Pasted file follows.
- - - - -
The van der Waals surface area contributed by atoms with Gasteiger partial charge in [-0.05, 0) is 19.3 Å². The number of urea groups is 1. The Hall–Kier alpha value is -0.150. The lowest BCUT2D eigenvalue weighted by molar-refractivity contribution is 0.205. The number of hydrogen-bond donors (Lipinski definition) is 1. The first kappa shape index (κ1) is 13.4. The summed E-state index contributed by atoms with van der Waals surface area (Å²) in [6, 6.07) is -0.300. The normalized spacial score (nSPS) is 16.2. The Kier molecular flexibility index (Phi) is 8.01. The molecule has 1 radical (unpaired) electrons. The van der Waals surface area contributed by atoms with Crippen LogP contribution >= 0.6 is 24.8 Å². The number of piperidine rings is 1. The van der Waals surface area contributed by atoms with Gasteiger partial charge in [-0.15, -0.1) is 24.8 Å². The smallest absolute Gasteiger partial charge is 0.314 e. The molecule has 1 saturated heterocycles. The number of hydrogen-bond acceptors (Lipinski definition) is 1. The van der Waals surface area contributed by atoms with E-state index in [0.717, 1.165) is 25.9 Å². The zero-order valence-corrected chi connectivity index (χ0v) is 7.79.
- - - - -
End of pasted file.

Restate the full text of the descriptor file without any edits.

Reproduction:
The van der Waals surface area contributed by atoms with Gasteiger partial charge in [-0.05, 0) is 19.3 Å². The number of urea groups is 1. The Hall–Kier alpha value is -0.150. The lowest BCUT2D eigenvalue weighted by molar-refractivity contribution is 0.205. The number of hydrogen-bond donors (Lipinski definition) is 1. The first kappa shape index (κ1) is 13.4. The summed E-state index contributed by atoms with van der Waals surface area (Å²) in [6, 6.07) is -0.300. The normalized spacial score (nSPS) is 16.2. The Kier molecular flexibility index (Phi) is 8.01. The molecule has 1 radical (unpaired) electrons. The van der Waals surface area contributed by atoms with Crippen LogP contribution >= 0.6 is 24.8 Å². The number of piperidine rings is 1. The van der Waals surface area contributed by atoms with Gasteiger partial charge in [-0.15, -0.1) is 24.8 Å². The smallest absolute Gasteiger partial charge is 0.314 e. The molecule has 1 saturated heterocycles. The number of hydrogen-bond acceptors (Lipinski definition) is 1. The van der Waals surface area contributed by atoms with E-state index in [0.717, 1.165) is 25.9 Å². The zero-order valence-corrected chi connectivity index (χ0v) is 7.79.